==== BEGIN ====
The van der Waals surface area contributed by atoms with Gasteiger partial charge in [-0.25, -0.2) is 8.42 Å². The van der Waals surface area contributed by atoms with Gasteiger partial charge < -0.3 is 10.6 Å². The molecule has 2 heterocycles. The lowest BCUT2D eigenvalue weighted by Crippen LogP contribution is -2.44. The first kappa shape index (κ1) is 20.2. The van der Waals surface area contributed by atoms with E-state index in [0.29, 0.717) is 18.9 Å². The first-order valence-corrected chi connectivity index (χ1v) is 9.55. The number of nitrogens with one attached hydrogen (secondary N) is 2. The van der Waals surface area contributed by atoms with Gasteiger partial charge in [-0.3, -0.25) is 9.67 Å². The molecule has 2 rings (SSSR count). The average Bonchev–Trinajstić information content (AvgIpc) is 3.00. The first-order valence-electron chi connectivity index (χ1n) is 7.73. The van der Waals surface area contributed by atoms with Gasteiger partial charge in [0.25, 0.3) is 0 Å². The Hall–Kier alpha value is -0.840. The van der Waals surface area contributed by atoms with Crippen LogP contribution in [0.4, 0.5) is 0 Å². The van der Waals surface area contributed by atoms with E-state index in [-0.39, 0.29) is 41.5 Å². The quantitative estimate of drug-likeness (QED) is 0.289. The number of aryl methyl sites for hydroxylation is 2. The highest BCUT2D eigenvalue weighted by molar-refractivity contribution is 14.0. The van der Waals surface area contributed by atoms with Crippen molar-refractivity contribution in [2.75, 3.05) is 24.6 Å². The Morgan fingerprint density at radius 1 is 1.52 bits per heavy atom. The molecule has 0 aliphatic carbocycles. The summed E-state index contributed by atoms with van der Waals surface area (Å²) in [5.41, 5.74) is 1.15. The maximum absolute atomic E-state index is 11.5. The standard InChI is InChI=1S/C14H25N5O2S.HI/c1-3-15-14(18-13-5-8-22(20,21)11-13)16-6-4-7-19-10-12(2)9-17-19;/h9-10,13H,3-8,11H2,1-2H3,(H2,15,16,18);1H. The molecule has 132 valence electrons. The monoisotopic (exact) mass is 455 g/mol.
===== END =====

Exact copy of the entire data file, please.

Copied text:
The van der Waals surface area contributed by atoms with Gasteiger partial charge in [-0.25, -0.2) is 8.42 Å². The van der Waals surface area contributed by atoms with Gasteiger partial charge < -0.3 is 10.6 Å². The molecule has 2 heterocycles. The lowest BCUT2D eigenvalue weighted by Crippen LogP contribution is -2.44. The first kappa shape index (κ1) is 20.2. The van der Waals surface area contributed by atoms with E-state index in [0.29, 0.717) is 18.9 Å². The first-order valence-corrected chi connectivity index (χ1v) is 9.55. The number of nitrogens with one attached hydrogen (secondary N) is 2. The van der Waals surface area contributed by atoms with Gasteiger partial charge in [-0.3, -0.25) is 9.67 Å². The molecule has 2 rings (SSSR count). The average Bonchev–Trinajstić information content (AvgIpc) is 3.00. The first-order valence-electron chi connectivity index (χ1n) is 7.73. The van der Waals surface area contributed by atoms with Gasteiger partial charge in [0.25, 0.3) is 0 Å². The Hall–Kier alpha value is -0.840. The van der Waals surface area contributed by atoms with Crippen LogP contribution in [0.4, 0.5) is 0 Å². The van der Waals surface area contributed by atoms with E-state index in [-0.39, 0.29) is 41.5 Å². The quantitative estimate of drug-likeness (QED) is 0.289. The number of aryl methyl sites for hydroxylation is 2. The highest BCUT2D eigenvalue weighted by molar-refractivity contribution is 14.0. The van der Waals surface area contributed by atoms with Crippen molar-refractivity contribution in [2.75, 3.05) is 24.6 Å². The Morgan fingerprint density at radius 1 is 1.52 bits per heavy atom. The molecule has 0 aliphatic carbocycles. The summed E-state index contributed by atoms with van der Waals surface area (Å²) in [5.41, 5.74) is 1.15. The maximum absolute atomic E-state index is 11.5. The standard InChI is InChI=1S/C14H25N5O2S.HI/c1-3-15-14(18-13-5-8-22(20,21)11-13)16-6-4-7-19-10-12(2)9-17-19;/h9-10,13H,3-8,11H2,1-2H3,(H2,15,16,18);1H. The molecule has 132 valence electrons. The monoisotopic (exact) mass is 455 g/mol.